Normally you give between THB300-500 (US$10-16.5), however if you had a great score then more is welcomed. Remember this is their full-time job so they rely on your tips!!!
Therefore, a round of golf in Thailand would not be the same without those wonderful smiling caddies.

Do You Know Your Facts and Figures ?

Ok the game of golf is known as the Gentlemen’s Sport which is played in the best possible spirit and of course we all play by the rules. That said, I for one still do not always understand the complicated scoring system often used at tournaments and tend to rely on my playing partner to keep the scores. Let’s find it out more…

Slow Play

With the high season upon us here in Asia, rounds of golf can start to take a little longer, as the clubs try to squeeze a few extra groups onto the course. Who wants to be stuck behind a five ball all busy gambling!

Asia Tops the World

Amazingly according to recent statistics, golf in Asia is on the rise with 205 new courses in various stages of design and construction.
This more than any other continent.
Asia Leads the Way in New Courses
It means that 32% of all new undertakings currently identified worldwide, are taking place here in Asia.
According to a recent survey by the R & A in 2018, there were 33,161 golf courses in 208 of the world’s 245 countries.
Asia currently boasts 4,570 golf facilities, 14% of the total courses in the World.
This is against a general decline in the number of golf courses across the world.
The top five golf destinations in Asia are Japan with 2,290 courses, South Korea with 444, China with 383, India with 267 and Thailand with 250.
Governments, especially in Thailand and Vietnam have seen the potential in golf tourism, and that is one of the reasons that this region is No 1 in constructing golf courses.
Golf Coast Golf
A good example is Vietnam where a few years ago you could count the number of courses golf projects on one hand. However, through encouragement from their Prime Minister, there are now around 40 excellent courses with more on the way.
Faldo, Norman, Donald and Montgomerie have all successfully designed courses in Danang, known as Vietnam’s Golf Coast.
Recently they have been joined by Hoiana Shores, a links course designed by Robert Trent Jones Jr. Also, an IMG designed course called Vinpearl Ha Noi.
Vinpearl Ha Noi

Same can be said of Cambodia, which has seen several new courses open in the past few years, including Vattanac and Garden City in Phnom Penh.

Thailand Still Investing
Thailand ranked 5th in the top Asia golf destinations, is still investing in new courses, especially down in Pattaya where they have recently added two new 5 star 18 holes at Chee Chan Golf Resort and Siam Country Club, Rolling Hills.
Chee Chan in Pattaya

Also, the trend has been for creating golf resorts offering 5-star holidays catering for all ages.
So, the bottom line is when you book a golf vacation in Asia, you will find it hard to beat the facilities, as they are using the latest technology on the course and their club houses are magnificent.
Oh, and a round of golf with a smiling Asian caddie just adds to the golfing experience.
Caddies at Siam Country Club

Newbie Golf in Thailand

Contrary to popular belief and Swedish regulations, golf is fun and easy to learn, as my teaching pal pro Tony Meechai often says. With an abundance of great courses and fantastic coaches, Thailand is one of the best places in the world to learn the game. Here is a primer for golf newbies.

The Absolute virgin stage

Don’t waste your money on something you may not like. Go to a second-hand shop, buy a 7-iron, and go hit balls at a driving range. One club. That’s it. Learning the game will come from repetition and practice, not having THB 50,000 of the greatest gear and snappy threads.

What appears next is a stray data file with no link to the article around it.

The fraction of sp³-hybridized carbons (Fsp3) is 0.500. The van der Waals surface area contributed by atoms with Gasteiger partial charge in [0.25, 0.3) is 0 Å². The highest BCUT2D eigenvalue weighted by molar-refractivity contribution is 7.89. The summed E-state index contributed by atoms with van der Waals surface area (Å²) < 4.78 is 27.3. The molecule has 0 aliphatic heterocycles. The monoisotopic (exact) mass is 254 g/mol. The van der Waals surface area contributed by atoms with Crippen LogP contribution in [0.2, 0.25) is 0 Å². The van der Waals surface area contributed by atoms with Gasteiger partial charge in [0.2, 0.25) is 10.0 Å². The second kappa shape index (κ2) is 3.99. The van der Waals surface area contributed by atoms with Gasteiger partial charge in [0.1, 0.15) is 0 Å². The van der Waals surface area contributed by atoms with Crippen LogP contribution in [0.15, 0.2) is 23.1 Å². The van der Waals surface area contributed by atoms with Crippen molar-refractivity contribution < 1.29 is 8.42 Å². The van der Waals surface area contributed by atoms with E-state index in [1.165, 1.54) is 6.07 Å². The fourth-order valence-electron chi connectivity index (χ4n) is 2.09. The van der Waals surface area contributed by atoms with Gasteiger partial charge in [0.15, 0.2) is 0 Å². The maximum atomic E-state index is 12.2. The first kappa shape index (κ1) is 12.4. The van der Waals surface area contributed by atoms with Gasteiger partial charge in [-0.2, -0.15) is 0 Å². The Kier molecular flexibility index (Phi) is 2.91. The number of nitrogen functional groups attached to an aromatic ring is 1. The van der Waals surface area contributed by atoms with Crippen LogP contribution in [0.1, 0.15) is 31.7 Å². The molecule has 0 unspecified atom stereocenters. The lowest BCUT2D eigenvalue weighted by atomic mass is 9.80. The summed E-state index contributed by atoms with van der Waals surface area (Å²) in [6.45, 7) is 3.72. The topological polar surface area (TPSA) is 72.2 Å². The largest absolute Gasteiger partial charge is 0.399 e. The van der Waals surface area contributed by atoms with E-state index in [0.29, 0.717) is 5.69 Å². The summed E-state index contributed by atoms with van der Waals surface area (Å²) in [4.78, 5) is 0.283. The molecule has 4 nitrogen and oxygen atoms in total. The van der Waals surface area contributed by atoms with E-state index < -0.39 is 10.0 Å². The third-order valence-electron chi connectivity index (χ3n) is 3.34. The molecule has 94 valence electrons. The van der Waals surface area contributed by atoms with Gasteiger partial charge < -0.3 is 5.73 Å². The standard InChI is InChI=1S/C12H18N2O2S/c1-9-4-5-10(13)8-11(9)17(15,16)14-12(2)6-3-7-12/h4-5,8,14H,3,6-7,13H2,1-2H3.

The OK, I think I like it stage

This seems like it could be fun. Get some coaching.  Not an intense program, just some preliminary pointers that can help transform that wild lurch into something resembling a controlled golf swing. People who have played “hit object with stick” games like cricket, baseball or hockey often have a combination of good hand-eye coordination with some pre-learned swing habits that often have to be un-learned. Remember, a golf swing is perhaps the single most un-natural movement the human body can make so it has to be learned from scratch. Yes, it feels weird – learn it right and stick with it. Again, the key is repetition. Remember it is now PERFECT practice that makes perfect.

The I want more stage

This usually happens after you have hit a few really good shots and have decided that the feel of a flushed 7-iron is better than pretty much anything legal. At this stage add a few more hours of coaching and maybe go for a full set of clubs so you can start getting ready to hit the course. Again, there is no substitute for the number of balls struck, and you should start making mental notes of how often you hit it well.

The getting ready to launch stage

Making the transition to the course is a big deal so it is time to put things into perspective. Firstly, remember that golf is a social game where the camaraderie comes before the score. Everyone is there to enjoy the day and they don’t want a self-obsessed jackass in their group. Learn the etiquette of the game – it’s actually more important than the rules. Your playing partners will graciously accept that you are a newbie and cut your skills a lot of slack but screw up the etiquette and you will find yourself testing your friendships and ultimately playing alone. Read up on the etiquette and learn by watching and observing like a shy teenager at your first high school dance.

The tally-ho stage

The first time on a golf course is a heady mixture of excitement, nervousness and fear. You are going to hit a bunch of bad shots and be a slow player. All normal – accept it with a sense of humour and gratitude. So, do not launch your newfound passion on a Saturday morning, golf’s prime time. Instead, your first foray into the golfing world should be limited to 9 holes when the course is quiet, typically late afternoon. Play. Practice. Improve. Repeat. And don’t forget to enjoy the walk as you grow in the greatest game on earth in one of the truly great places to play.

Pattaya Golf Courses Update